What will it take to break it?

Dutch banks have a total €102bn in outstanding loans in Ireland, Portugal, Spain and Italy, finance minister Jan Kees de Jager said in a briefing note to MPs.

And as minister de Jager is negotiating with Dutch banks about a ‘voluntary’ haircut (meaning: an extension of maturity on loans to Greece) S&P threatens default.

Standard & Poor’s reaffirmed a voluntary debt restructuring for Greece as currently foreseen by euro zone governments would likely be deemed a default, its head of European sovereign ratings told a German newspaper.

“Past experiences show that restructuring the debt of a country, whose creditworthiness is rated at CCC like Greece is currently, tend not to be voluntary and investors must sustain losses,” Moritz Kraemer told Die Welt in an article due to be published on Tuesday.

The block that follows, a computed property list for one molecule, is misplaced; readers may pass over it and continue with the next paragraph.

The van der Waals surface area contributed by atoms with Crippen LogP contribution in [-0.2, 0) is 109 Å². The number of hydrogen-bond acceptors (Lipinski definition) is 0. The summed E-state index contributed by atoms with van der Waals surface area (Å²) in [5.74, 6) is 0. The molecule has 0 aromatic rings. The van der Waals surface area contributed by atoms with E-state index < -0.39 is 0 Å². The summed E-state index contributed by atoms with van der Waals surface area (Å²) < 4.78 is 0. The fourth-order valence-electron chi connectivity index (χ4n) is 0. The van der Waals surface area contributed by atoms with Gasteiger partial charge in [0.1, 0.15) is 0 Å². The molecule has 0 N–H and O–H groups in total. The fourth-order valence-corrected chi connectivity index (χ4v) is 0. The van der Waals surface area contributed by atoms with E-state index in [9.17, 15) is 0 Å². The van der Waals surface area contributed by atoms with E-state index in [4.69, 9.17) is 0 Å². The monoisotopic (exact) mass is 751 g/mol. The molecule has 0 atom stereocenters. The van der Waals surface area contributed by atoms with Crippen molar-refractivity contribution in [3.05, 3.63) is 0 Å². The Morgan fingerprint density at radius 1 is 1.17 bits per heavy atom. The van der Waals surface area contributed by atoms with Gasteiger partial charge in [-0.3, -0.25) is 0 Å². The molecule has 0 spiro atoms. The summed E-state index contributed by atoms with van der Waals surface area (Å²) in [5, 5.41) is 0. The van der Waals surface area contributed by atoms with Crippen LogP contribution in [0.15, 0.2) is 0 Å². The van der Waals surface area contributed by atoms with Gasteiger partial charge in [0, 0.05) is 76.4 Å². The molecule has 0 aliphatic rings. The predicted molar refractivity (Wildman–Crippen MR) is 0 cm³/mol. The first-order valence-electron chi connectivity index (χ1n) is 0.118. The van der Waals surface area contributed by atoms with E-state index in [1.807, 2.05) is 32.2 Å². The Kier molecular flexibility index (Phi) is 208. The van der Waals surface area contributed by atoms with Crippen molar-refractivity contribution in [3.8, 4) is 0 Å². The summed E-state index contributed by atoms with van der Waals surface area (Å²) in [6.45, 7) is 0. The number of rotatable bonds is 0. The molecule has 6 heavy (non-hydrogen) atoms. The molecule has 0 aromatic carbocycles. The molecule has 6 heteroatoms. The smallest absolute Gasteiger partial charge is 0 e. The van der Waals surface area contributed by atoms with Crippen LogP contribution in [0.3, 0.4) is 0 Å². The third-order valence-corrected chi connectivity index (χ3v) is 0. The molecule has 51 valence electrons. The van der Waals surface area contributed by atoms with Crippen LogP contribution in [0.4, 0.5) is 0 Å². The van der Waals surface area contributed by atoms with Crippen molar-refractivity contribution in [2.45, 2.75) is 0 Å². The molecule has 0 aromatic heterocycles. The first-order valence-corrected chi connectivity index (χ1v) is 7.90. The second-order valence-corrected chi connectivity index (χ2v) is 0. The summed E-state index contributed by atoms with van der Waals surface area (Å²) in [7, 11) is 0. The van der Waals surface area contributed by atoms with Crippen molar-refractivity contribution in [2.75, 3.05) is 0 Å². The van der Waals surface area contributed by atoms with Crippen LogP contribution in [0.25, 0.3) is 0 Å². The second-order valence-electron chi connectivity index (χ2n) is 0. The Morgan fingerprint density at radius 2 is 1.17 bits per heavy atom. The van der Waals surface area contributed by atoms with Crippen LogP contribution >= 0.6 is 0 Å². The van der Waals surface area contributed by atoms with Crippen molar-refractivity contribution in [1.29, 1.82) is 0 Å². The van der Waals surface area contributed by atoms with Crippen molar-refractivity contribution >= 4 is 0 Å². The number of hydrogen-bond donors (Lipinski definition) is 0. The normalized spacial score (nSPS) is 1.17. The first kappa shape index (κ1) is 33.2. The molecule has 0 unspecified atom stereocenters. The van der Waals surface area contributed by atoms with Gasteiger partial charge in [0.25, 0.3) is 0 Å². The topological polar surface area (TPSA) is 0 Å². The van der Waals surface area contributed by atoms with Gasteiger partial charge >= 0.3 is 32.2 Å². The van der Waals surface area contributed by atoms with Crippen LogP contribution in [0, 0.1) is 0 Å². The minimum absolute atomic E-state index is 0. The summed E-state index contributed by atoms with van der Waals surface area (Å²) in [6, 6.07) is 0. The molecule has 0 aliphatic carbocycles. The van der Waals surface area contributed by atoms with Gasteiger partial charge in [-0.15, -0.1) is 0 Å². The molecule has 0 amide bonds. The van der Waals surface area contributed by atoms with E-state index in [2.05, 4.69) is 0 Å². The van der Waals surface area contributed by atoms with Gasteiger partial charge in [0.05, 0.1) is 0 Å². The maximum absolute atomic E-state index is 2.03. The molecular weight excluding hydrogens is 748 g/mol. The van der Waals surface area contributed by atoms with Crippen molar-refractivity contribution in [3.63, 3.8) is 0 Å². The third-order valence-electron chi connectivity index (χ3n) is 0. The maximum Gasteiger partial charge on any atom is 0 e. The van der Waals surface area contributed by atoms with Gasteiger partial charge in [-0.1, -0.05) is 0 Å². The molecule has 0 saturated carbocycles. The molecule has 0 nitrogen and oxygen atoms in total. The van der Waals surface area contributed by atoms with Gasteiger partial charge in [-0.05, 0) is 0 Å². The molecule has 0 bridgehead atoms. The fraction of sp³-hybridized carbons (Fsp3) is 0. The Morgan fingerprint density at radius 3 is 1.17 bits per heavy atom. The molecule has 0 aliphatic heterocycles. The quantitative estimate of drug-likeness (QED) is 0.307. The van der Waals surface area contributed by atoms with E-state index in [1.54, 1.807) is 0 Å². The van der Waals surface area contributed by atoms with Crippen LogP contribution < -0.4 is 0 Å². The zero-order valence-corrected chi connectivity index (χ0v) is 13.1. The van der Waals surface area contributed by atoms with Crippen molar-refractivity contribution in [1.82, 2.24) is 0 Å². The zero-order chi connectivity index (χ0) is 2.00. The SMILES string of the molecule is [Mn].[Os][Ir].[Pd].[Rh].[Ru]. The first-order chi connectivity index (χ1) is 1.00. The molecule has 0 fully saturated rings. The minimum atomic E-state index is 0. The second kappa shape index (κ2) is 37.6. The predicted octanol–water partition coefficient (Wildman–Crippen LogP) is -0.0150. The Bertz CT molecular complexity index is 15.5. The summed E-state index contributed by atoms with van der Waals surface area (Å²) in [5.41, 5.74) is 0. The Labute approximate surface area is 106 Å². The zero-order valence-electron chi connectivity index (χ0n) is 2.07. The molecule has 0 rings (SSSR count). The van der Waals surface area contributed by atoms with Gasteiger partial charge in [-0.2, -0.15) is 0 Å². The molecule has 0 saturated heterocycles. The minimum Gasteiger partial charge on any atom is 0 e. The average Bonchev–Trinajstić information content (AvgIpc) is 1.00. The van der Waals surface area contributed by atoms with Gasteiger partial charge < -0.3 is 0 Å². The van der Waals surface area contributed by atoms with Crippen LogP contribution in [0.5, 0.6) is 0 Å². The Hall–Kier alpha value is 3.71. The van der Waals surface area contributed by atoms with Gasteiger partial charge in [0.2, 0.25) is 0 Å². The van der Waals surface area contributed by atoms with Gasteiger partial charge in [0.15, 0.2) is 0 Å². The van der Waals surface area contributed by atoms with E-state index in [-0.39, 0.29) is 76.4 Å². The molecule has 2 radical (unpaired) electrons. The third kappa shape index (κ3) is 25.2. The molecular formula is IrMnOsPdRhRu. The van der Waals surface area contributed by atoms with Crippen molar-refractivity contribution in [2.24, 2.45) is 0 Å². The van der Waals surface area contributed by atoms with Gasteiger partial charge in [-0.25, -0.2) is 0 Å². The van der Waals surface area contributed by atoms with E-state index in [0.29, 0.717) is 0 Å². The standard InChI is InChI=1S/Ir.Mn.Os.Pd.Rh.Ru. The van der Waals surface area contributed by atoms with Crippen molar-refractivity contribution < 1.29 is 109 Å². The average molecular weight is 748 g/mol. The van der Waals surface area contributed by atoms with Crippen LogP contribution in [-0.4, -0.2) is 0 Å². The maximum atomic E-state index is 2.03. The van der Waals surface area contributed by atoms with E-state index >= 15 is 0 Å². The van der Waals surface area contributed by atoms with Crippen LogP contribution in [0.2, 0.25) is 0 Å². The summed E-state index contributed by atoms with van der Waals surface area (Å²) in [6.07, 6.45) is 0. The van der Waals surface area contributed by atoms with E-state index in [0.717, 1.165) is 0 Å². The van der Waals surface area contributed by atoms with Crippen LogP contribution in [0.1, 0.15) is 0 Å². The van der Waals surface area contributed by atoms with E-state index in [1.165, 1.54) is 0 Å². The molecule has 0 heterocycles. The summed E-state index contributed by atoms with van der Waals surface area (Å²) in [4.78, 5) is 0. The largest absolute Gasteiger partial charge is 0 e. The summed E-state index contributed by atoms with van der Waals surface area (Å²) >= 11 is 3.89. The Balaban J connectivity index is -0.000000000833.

And so does Fitch. And Moody’s.

We argued before that the EUnion has time on its side. But that is ignoring outside factors, like the ISDA determining a ‘credit event’ (more at EURef) and Vox Day‘s hangout.

Mayhap that the EUnion is running out of time faster then it realizes.

This entry was posted in EUnion, financial crisis. Bookmark the permalink.

One Response to What will it take to break it?

  1. Ferdy says:

    On the otherhand, news like this, makes it much cheaper to buy up these obligation and take them off the market, or am I expecting to much of these Eurocrats?

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